Give Doug Wilder some credit – the arrival of Richmond's new director of parks and recreation under Wilder's tenure as mayor has resulted in huge changes. Huge, positive changes.
Ed Slipek does what he does best in the latest Style Weekly – uses words to walk readers visually through an urban landscape. In this case, an urban landscape that has a deciduous grid.
Two of Richmond’s sprawling, old school pleasure parks, Byrd and Forest Hill, are so entwined in Richmond’s verdant terrain that lots of us pass these familiar haunts on a regular basis without acknowledging what a tonic they provide our frayed nerves and frenzied days. But occasional, unexpected changes at these taken-for-granted precincts smack us in the face: We see things afresh and with renewed appreciation.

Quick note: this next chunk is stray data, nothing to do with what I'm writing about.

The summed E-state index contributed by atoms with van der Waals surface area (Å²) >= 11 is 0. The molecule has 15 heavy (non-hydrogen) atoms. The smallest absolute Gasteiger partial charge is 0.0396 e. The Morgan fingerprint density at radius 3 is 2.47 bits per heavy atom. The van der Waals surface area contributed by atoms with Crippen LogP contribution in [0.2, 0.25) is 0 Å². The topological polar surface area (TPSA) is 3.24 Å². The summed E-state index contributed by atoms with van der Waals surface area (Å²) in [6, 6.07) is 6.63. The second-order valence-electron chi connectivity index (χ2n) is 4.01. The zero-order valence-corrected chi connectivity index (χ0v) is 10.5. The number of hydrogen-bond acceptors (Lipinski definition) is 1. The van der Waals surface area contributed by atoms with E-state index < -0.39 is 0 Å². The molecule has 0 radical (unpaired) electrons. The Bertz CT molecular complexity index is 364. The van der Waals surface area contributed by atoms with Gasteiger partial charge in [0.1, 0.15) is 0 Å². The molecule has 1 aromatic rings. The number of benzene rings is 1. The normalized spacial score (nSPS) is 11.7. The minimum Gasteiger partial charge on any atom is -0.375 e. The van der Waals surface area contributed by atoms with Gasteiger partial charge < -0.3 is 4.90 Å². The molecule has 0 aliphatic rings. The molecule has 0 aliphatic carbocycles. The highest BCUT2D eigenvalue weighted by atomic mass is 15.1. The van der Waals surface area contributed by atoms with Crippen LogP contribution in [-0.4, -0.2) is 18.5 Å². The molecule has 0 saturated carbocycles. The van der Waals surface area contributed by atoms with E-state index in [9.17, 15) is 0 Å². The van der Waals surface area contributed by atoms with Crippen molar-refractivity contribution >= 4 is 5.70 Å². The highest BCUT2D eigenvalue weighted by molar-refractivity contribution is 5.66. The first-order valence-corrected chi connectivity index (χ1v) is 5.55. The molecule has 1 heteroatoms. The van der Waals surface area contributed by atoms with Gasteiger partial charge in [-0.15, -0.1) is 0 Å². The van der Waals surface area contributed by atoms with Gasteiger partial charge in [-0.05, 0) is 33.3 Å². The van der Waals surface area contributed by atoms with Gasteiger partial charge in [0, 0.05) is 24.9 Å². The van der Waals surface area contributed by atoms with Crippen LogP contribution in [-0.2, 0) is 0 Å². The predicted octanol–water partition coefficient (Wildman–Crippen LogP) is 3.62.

Recent enhancements at Byrd Park, our city’s largest greensward, and Forest Hill Park on the South Side prompt such a jolt. Byrd Park’s Fountain Lake has received a welcome amenity with a handsome new brick concession structure while the lake at Forest Hill Park has recently returned to, well, lake status after being swamplike for far too long. Bottom line: Summer in the city is better this year.
In addition to casting a critical (but overwhelmingly positive) eye on how both parks have been given a new lease on life, Slipek also educates readers. Who knew, for starters, that Byrd Park was cobbled together over decades!?
The lakes were just one feature of an ambitious and long-range development plan that city engineer Wilfred E. Cutshaw doggedly maneuvered through City Hall from 1873 to 1907 that made Byrd Park, at 300 acres, Richmond’s largest public open space. Like Manhattan’s 700-acre Central Park, it offers a broad range of activities — including passive natural areas, athletic playing fields and a highly programmed cultural line-up of exhibitions, theater, dance and music.